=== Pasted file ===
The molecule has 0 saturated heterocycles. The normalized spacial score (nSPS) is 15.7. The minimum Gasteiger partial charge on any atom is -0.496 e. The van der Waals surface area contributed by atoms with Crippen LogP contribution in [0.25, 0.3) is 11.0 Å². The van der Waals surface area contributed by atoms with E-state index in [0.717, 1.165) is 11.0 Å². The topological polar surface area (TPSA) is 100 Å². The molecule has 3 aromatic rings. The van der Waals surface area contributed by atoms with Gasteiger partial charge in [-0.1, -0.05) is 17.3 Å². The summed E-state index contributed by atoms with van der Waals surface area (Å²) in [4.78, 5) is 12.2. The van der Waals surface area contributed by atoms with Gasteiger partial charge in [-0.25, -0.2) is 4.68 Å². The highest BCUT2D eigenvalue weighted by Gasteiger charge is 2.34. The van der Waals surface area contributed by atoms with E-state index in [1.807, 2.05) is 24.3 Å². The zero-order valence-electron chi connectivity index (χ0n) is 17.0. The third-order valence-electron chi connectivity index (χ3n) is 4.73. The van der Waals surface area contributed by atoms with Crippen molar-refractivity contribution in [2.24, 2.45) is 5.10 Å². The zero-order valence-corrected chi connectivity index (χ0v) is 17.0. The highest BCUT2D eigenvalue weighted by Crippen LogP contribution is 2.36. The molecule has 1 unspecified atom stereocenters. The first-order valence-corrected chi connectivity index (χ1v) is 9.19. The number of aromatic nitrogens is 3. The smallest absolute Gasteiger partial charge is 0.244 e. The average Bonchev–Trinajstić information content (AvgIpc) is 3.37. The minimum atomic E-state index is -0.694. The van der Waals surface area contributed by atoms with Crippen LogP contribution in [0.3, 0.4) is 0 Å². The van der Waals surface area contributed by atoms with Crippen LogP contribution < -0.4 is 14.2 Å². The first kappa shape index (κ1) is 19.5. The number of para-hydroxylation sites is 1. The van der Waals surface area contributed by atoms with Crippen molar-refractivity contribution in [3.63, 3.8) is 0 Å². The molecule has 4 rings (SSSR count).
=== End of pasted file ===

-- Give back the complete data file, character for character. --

The molecule has 0 saturated heterocycles. The normalized spacial score (nSPS) is 15.7. The minimum Gasteiger partial charge on any atom is -0.496 e. The van der Waals surface area contributed by atoms with Crippen LogP contribution in [0.25, 0.3) is 11.0 Å². The van der Waals surface area contributed by atoms with E-state index in [0.717, 1.165) is 11.0 Å². The topological polar surface area (TPSA) is 100 Å². The molecule has 3 aromatic rings. The van der Waals surface area contributed by atoms with Gasteiger partial charge in [-0.1, -0.05) is 17.3 Å². The summed E-state index contributed by atoms with van der Waals surface area (Å²) in [4.78, 5) is 12.2. The van der Waals surface area contributed by atoms with Gasteiger partial charge in [-0.25, -0.2) is 4.68 Å². The highest BCUT2D eigenvalue weighted by Gasteiger charge is 2.34. The van der Waals surface area contributed by atoms with E-state index in [1.807, 2.05) is 24.3 Å². The zero-order valence-electron chi connectivity index (χ0n) is 17.0. The third-order valence-electron chi connectivity index (χ3n) is 4.73. The van der Waals surface area contributed by atoms with Crippen molar-refractivity contribution in [2.24, 2.45) is 5.10 Å². The zero-order valence-corrected chi connectivity index (χ0v) is 17.0. The highest BCUT2D eigenvalue weighted by Crippen LogP contribution is 2.36. The molecule has 1 unspecified atom stereocenters. The first-order valence-corrected chi connectivity index (χ1v) is 9.19. The number of aromatic nitrogens is 3. The smallest absolute Gasteiger partial charge is 0.244 e. The average Bonchev–Trinajstić information content (AvgIpc) is 3.37. The minimum atomic E-state index is -0.694. The van der Waals surface area contributed by atoms with Crippen LogP contribution in [0.3, 0.4) is 0 Å². The van der Waals surface area contributed by atoms with Crippen LogP contribution < -0.4 is 14.2 Å². The first kappa shape index (κ1) is 19.5. The number of para-hydroxylation sites is 1. The van der Waals surface area contributed by atoms with Crippen molar-refractivity contribution in [3.63, 3.8) is 0 Å². The molecule has 4 rings (SSSR count).